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HEALTHLINE NEWS

No Fruit Juice for Children Under 1 Year of Age, Experts Say

The American Academy of Pediatrics issues new guidelines on fruit juice. They tell parents to limit their child’s intake and to throw away that sippy cup.

fruit juice and children

It seems convenient and relativity harmless.

You put some fruit juice in a sippy cup, maybe even dilute it with some water.

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Then, you give it to your infant as they sit in a high chair or crawl around on the floor.

However, the American Academy of Pediatrics (AAP) is telling parents to toss that sippy cup in the trash and to open up a milk carton instead of that fruit juice container.

The new guidelines were published today in the June edition of the journal Pediatrics.

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It’s the first change in the AAP’s fruit juice recommendations since 2001.

Since that time, the organization has recommended no fruit juice for children under 6 months of age.

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Now, the group is saying no fruit juice for children under 1 year of age and recommending strict limits on the sweet liquid for kids up until age 18.

“Parents may perceive fruit juice as healthy, but it is not a good substitute for fresh fruit and just packs in more sugar and calories,” Dr. Melvin B. Heyman, MPH, FAAP, a professor of pediatrics at the University of California San Francisco (UCSF), and a co-author of the guidelines, said in a statement. “Small amounts in moderation are fine for older kids but are absolutely unnecessary for children under 1.”

Read more: Healthy meal plans for kids »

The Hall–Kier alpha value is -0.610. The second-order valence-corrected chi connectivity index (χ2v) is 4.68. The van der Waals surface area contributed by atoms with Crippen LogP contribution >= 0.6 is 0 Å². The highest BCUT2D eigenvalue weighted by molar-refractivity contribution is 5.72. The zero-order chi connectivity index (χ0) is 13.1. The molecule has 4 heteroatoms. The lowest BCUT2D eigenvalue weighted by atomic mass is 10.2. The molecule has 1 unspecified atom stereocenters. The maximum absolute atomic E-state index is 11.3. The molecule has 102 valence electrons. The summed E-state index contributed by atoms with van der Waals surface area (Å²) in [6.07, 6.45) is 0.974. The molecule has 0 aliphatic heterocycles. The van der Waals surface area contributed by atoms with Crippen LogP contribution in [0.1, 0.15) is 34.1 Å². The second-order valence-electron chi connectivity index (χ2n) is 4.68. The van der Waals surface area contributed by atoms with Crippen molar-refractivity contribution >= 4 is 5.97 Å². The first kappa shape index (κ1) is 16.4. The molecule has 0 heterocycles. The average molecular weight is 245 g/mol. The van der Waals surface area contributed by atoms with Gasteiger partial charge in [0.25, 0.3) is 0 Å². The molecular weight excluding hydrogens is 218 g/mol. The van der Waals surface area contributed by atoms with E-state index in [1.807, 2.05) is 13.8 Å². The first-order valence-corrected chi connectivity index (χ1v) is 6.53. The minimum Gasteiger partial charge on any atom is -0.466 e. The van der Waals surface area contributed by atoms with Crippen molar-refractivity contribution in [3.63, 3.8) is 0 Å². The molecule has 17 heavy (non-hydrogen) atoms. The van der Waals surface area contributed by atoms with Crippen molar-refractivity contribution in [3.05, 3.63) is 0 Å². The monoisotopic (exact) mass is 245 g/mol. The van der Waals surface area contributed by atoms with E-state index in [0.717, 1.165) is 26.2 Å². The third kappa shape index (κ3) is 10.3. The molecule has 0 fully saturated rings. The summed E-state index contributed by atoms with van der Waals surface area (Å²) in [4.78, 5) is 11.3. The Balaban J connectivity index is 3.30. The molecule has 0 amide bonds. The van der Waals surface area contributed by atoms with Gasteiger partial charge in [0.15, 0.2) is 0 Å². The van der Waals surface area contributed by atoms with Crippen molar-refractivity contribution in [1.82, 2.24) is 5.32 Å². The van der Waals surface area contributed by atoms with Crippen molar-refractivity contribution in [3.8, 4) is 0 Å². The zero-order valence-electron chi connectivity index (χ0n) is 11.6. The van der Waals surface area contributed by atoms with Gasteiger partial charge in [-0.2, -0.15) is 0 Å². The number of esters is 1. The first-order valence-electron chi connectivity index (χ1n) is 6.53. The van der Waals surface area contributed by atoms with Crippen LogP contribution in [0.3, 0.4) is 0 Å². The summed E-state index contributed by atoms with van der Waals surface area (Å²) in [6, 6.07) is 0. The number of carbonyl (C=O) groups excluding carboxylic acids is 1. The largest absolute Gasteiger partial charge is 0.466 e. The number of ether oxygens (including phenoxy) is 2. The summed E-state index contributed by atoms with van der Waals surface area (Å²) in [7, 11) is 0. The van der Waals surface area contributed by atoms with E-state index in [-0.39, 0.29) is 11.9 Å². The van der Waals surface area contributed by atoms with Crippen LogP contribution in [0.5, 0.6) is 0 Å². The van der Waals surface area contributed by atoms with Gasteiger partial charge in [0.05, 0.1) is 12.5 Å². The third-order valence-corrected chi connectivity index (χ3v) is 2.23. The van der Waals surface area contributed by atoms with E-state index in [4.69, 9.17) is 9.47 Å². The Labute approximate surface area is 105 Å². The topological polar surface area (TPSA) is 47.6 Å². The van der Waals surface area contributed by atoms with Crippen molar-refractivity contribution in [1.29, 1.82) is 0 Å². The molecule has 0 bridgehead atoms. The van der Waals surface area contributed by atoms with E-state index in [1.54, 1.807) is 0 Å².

What the guidelines say

The new AAP guidelines are pretty specific.

They recommend zero fruit juice for children under 1 year of age.

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For toddlers ages 1 to 3, they suggest a maximum of four ounces of juice per day.

For kids 4 to 6, they recommend four to six ounces per day.

And for children 7 to 18, they say eight ounces per day.

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We know that excessive fruit juice can lead to excessive weight gain and tooth decay.
Dr. Steven A. Abrams, University of Texas at Austin

They also recommend that no child of any age be given juice in a bottle or a sippy cup.

The reasons for the guidelines are simple.

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The pediatricians say fruit juice has little nutritional value. It’s also high in calories and sugar. It also contains no fiber, unlike fresh fruit.

In addition, fruit juice can cause dental problems if a child consumes too much of it, or drinks it from a bottle or sippy cup.

“We know that excessive fruit juice can lead to excessive weight gain and tooth decay,” Dr. Steven A. Abrams, FAAP, chair of pediatrics at the Dell Medical School at the University of Texas at Austin, and a co-author of the guidelines, said in a statement. “Pediatricians have a lot of information to share with families on how to provide the proper balance of fresh fruit within their child’s diet.”

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Read more: Picky eating may be a sign of anxiety, depression »

Advice for parents

Katie Ferraro is the mother of five young children.

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She’s also a registered dietitian, and assistant clinical professor at the University of San Diego and the University of California San Francisco.

She thinks the AAP guidelines are right on the money.

In particular, she likes how specific the recommendations are.

“There’s no gray area here for parents,” Ferraro told Healthline.

Ferraro agrees with the AAP that fruit juice lacks fiber and is loaded with sugar and calories.

We want people of all ages to eat their fruit, not drink it.
Katie Ferraro, registered dietitian

She urges parents to have children eat fresh fruit such as oranges, bananas, and apples instead of drinking sweetened juice.

“We want people of all ages to eat their fruit, not drink it,” she said.

Ferraro said milk and water are much better choices to quench a child’s thirst.

She adds fruit juice can also fill up the small stomachs of children, making them less hungry at mealtimes.

“The juice can displace other healthy foods,” she said.

Ferraro also says drinking fruit juice can encourage small children to develop bad habits.

“It can cause them to develop an affinity for sweets,” she said.

Read more: Get the facts on childhood obesity »

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